Karen DeWitt

Capitol Bureau Correspondent, Albany

Karen DeWitt is Capitol Bureau Chief for New York State Public Radio, a network of 10 public radio stations in New York State. She has covered state government and politics for the network since 1990.

She is also a regular contributor to the statewide public television program about New York State government, New York Now.  She appears on the reporter’s roundtable segment, and interviews newsmakers. 

Karen previously worked for WINS Radio, New York, and has written for numerous publications, including Adirondack Life and the Albany newsweekly Metroland.

She is a past recipient of the prestigious Walter T. Brown Memorial award for excellence in journalism, from the Legislative Correspondents Association, and was named Media Person of the Year for 2009 by the Women’s Press Club of New York State.

Karen is a graduate of the State University of New York at Geneseo.

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New York state legalized gay marriage four years ago. Today, state leaders reacted with enthusiasm to the Supreme Court ruling.

In honor of the court ruling guaranteeing the constitutional right to same sex marriage, Gov. Andrew Cuomo says the lights on the World Trade center tower will be lit in rainbow colors on Sunday night.  

Cuomo, who arm twisted state Senators to win the same sex marriage vote in 2011, said in a statement that the court “is on the right side of history."

governorandrewcuomo / Flickr

Gov. Andrew Cuomo and leaders of the legislature finally settled all of their differences to finalize the legislation to end the session.

The measure, colloquially known as “the big ugly," contains a four-year extension of the rent regulations, and a corresponding continuation of a property tax cap, as well as new rebate checks sent to homeowners just before Election Day 2016.

governorandrewcuomo / Flickr

The legislature ​hoped to pass final end of session bills Thursday, two days after a framework deal was announced by legislative leaders and Gov. Andrew Cuomo. The session is limping to a close, after a year that’s seen the resignation of both leaders of the legislature over corruption scandals, and ongoing federal probes.

governorandrewcuomo / Flickr

Nearly one week after the legislative session was supposed to end, Gov. Andrew Cuomo and legislative leaders have announced a deal on all major end of session issues, including renewal of New York City’s rent laws and a related property tax cap, as well as a new tax rebate program for property owners.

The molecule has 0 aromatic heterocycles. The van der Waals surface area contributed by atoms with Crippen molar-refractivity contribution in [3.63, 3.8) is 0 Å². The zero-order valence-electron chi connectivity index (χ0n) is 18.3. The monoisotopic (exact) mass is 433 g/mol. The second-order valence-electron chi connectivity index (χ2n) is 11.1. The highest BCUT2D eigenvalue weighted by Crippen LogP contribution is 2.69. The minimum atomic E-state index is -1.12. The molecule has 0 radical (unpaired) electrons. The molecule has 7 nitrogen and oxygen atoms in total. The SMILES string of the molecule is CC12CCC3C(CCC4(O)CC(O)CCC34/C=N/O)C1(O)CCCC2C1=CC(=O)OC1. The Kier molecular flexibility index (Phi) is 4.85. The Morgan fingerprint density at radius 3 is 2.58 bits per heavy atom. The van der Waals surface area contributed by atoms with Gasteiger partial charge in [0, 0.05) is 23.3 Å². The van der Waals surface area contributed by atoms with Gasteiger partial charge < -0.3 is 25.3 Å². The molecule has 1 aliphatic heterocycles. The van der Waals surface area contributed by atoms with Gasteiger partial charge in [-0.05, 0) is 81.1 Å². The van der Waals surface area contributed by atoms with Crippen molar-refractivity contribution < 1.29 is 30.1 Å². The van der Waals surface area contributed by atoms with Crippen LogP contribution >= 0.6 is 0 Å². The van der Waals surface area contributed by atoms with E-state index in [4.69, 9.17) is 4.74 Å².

Karen DeWitt / WRVO News File Photo

The fourth and final hearing was held by a board specially appointed by Gov. Andrew Cuomo to consider raising the minimum wage for fast food workers in New York.

Outside, supporters of raising the minimum wage to $15 an hour held a rally.

Inside, dozens of fast food workers were among those who testified at the last hearing held by Cuomo’s wage board, which is examining whether to raise the state’s minimum wage beyond the current rate of increase to $9 an hour by the end of 2015.

NY Assembly Video (file)

Legislative leaders continued meeting behind closed doors with Gov. Andrew Cuomo, one day before lawmakers are scheduled to return to the Capitol. The legislature extended its session for another week after failing to reach agreement on how to renew New York City’s rent laws. The laws are temporarily renewed until Tuesday.

Assembly Speaker Carl Heastie, following talks with the governor, says it’s a hopeful sign that he, Cuomo and Senate Leader John Flanagan are still in communication.

“We’re still talking,” Heastie said. “Things are better, but we’re not close.”

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It turns out the legislative session will not be ending as planned and will continue on for at least another week.

After a week of gridlock, Gov. Andrew Cuomo and legislative leaders decided to take a break and adjourn for five days. Before they left, they renewed New York City’s expired rent laws, but only until Tuesday.

stgermh / Flickr

​The legislative session is now likely to go into next week, as ​Gov. Andrew Cuomo and ​lawmakers ​have agreed to renew New York City’s rent laws for five days, ​​as they ​struggle to reach final deals on that and other remaining issues.